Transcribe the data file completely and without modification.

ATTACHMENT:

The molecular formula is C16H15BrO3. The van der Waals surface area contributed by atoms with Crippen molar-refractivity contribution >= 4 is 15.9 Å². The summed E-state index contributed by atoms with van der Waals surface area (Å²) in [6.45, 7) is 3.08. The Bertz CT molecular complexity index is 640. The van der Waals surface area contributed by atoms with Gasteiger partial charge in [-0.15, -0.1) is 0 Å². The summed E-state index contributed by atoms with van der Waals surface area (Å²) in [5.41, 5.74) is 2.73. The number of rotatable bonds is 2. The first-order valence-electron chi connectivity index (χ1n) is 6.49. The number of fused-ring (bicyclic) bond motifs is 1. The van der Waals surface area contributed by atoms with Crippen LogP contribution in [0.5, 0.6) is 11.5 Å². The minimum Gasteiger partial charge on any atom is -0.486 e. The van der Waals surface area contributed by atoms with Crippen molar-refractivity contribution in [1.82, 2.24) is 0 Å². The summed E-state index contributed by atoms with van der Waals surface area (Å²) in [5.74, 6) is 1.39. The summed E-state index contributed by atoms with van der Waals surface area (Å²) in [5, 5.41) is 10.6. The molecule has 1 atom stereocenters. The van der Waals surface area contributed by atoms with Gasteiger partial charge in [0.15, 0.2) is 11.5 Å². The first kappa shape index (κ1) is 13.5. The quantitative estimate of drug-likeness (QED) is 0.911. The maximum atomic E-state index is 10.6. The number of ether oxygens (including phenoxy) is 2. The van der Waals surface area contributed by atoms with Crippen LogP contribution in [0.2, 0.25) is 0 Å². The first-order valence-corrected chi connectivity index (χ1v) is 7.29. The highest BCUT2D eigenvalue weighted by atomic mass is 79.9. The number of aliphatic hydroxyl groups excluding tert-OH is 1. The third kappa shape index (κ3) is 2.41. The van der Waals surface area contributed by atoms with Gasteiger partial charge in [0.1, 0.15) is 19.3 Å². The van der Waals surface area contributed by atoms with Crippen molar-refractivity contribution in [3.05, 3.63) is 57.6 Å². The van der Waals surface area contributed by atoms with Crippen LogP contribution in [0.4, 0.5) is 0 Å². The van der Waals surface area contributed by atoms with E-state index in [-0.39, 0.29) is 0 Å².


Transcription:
The molecular formula is C16H15BrO3. The van der Waals surface area contributed by atoms with Crippen molar-refractivity contribution >= 4 is 15.9 Å². The summed E-state index contributed by atoms with van der Waals surface area (Å²) in [6.45, 7) is 3.08. The Bertz CT molecular complexity index is 640. The van der Waals surface area contributed by atoms with Gasteiger partial charge in [-0.15, -0.1) is 0 Å². The summed E-state index contributed by atoms with van der Waals surface area (Å²) in [5.41, 5.74) is 2.73. The number of rotatable bonds is 2. The first-order valence-electron chi connectivity index (χ1n) is 6.49. The number of fused-ring (bicyclic) bond motifs is 1. The van der Waals surface area contributed by atoms with Crippen LogP contribution in [0.5, 0.6) is 11.5 Å². The minimum Gasteiger partial charge on any atom is -0.486 e. The van der Waals surface area contributed by atoms with Crippen molar-refractivity contribution in [1.82, 2.24) is 0 Å². The summed E-state index contributed by atoms with van der Waals surface area (Å²) in [5.74, 6) is 1.39. The summed E-state index contributed by atoms with van der Waals surface area (Å²) in [5, 5.41) is 10.6. The molecule has 1 atom stereocenters. The van der Waals surface area contributed by atoms with Gasteiger partial charge in [0.15, 0.2) is 11.5 Å². The first kappa shape index (κ1) is 13.5. The quantitative estimate of drug-likeness (QED) is 0.911. The maximum atomic E-state index is 10.6. The number of ether oxygens (including phenoxy) is 2. The van der Waals surface area contributed by atoms with Crippen LogP contribution in [0.2, 0.25) is 0 Å². The first-order valence-corrected chi connectivity index (χ1v) is 7.29. The highest BCUT2D eigenvalue weighted by atomic mass is 79.9. The number of aliphatic hydroxyl groups excluding tert-OH is 1. The third kappa shape index (κ3) is 2.41. The van der Waals surface area contributed by atoms with Gasteiger partial charge in [0.1, 0.15) is 19.3 Å². The van der Waals surface area contributed by atoms with Crippen molar-refractivity contribution in [3.05, 3.63) is 57.6 Å². The van der Waals surface area contributed by atoms with Crippen LogP contribution in [0.4, 0.5) is 0 Å². The van der Waals surface area contributed by atoms with E-state index in [-0.39, 0.29) is 0 Å².